Netherlands and Belgium tighten the rules of electronic cigarettes: the Netherlands prohibits flavoring, and Belgium restricts trade

Netherlands and Belgium tighten the rules of electronic cigarettes: the Netherlands prohibits flavoring, and Belgium restricts trade




According to the new consumption report of Blue Hole, on January 6, according to foreign reports, although the Netherlands has banned the use of electronic cigarettes with flavors since the beginning of this year, it will be allowed to withdraw them from the market before October. In Belgium, the legislation on electronic cigarettes will also be tightened soon.



According to the Dutch Tobacco and Tobacco Products Law, the Netherlands will ban the sale of flavored electronic cigarettes from January 1, 2023. From now on, the oil used in electronic cigarettes may only taste like traditional tobacco.



However, in order to give Dutch e-cigarette retailers time to adjust, a transition period has been provided: they will no longer be allowed to sell new flavors, but can still sell stocks before October 1. From then on, electronic cigarettes of other flavors except tobacco will be banned in China.



The ban was issued after a report by the Trimbos Institute showed that flavoring increased the appeal of electronic cigarettes, especially among young people. There is also increasing evidence that electronic cigarettes are the springboard of ordinary cigarettes.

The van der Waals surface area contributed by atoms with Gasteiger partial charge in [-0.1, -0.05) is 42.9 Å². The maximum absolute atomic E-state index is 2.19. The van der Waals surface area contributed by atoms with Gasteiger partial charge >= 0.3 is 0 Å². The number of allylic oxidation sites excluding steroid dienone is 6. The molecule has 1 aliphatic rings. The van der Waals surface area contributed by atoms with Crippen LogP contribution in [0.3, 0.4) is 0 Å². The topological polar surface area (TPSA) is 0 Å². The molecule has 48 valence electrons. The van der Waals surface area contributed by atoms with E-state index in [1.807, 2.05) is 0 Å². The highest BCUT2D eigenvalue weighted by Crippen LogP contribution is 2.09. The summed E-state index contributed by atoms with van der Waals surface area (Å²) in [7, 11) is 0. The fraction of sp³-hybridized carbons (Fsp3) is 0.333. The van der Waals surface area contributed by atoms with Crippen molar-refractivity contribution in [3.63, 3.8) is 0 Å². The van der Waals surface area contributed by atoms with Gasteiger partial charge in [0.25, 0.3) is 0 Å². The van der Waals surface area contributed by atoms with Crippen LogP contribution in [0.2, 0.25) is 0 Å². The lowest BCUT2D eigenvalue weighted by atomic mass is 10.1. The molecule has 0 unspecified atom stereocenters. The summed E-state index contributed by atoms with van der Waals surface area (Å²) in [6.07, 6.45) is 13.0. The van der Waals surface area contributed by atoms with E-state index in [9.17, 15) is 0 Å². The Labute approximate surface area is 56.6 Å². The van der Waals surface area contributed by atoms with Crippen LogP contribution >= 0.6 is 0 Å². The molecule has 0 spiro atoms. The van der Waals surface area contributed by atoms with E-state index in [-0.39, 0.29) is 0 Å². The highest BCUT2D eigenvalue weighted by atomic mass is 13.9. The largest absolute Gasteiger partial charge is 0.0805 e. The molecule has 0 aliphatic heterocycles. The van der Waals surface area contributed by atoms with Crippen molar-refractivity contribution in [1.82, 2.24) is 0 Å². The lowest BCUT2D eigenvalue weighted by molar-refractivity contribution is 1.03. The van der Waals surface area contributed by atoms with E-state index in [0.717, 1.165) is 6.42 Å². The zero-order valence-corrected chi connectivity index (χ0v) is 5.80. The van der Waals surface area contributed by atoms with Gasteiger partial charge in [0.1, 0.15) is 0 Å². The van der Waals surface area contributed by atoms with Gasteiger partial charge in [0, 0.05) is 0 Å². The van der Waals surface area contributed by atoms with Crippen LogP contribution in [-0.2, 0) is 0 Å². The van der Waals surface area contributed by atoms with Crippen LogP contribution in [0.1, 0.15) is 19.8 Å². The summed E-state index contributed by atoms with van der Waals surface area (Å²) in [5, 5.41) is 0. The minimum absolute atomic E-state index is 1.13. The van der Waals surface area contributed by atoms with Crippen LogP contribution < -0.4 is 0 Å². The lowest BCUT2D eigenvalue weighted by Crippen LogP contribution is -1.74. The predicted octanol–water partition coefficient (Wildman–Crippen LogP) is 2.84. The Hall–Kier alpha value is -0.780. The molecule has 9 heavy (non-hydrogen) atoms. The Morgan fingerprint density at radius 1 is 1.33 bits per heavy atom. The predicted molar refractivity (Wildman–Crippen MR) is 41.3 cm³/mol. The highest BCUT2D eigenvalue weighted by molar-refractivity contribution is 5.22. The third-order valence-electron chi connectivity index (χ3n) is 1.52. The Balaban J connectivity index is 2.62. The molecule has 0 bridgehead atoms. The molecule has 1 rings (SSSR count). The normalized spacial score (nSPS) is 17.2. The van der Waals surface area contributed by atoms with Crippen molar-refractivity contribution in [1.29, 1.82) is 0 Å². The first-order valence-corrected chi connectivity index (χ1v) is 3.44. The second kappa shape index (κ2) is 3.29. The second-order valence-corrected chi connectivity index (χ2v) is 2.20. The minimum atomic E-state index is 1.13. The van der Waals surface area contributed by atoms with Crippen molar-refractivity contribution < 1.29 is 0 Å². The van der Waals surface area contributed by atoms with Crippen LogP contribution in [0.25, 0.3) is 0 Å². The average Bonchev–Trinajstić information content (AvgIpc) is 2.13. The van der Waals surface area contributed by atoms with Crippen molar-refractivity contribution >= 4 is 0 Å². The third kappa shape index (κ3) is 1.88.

What about Belgium?



In Belgium, such a ban is not imminent. According to Felix Rijkers, a Belgian retailer selling electronic cigarette product VapeBel, such a ban is not a good thing.



"If the products of Dutch stores suddenly become out of stock, they will only look for stores that are still selling and delivering goods, such as those from Germany or France. So your legislation completely violates its purpose."



This ban on the taste of electronic cigarettes is not imminent in Belgium, but the Federal Health Minister Frank Vandenbroucke recently announced that the trade will soon be restricted.



"E-cigarettes contain about 1800 different products, and we are far from understanding the health effects of all these products," he said. "Maybe some people will switch from ordinary cigarettes to electronic cigarettes, but perhaps through the use of electronic cigarettes, people will only smoke ordinary cigarettes."



Vandenbroucke said in the Terzake news program of VRT two weeks ago that specifically, a royal decree will be issued soon, imposing some additional conditions on the sale of flavored electronic cigarettes in Belgium. "These flavors will no longer be allowed to use fashionable names."



Like the Netherlands, Belgium will also have a transition period: the industry will have six months to adapt to the new rules. Retailers will be given another six months to sell their inventory.



The legislation follows the new recommendations of the Higher Health Committee, which emphasizes that electronic cigarettes are less harmful than ordinary smoking, but also emphasizes that there are still health risks. Although most of the flavoring agents and spices in e-cigarettes have been approved for use in food, little is known about the effects of inhaling them.

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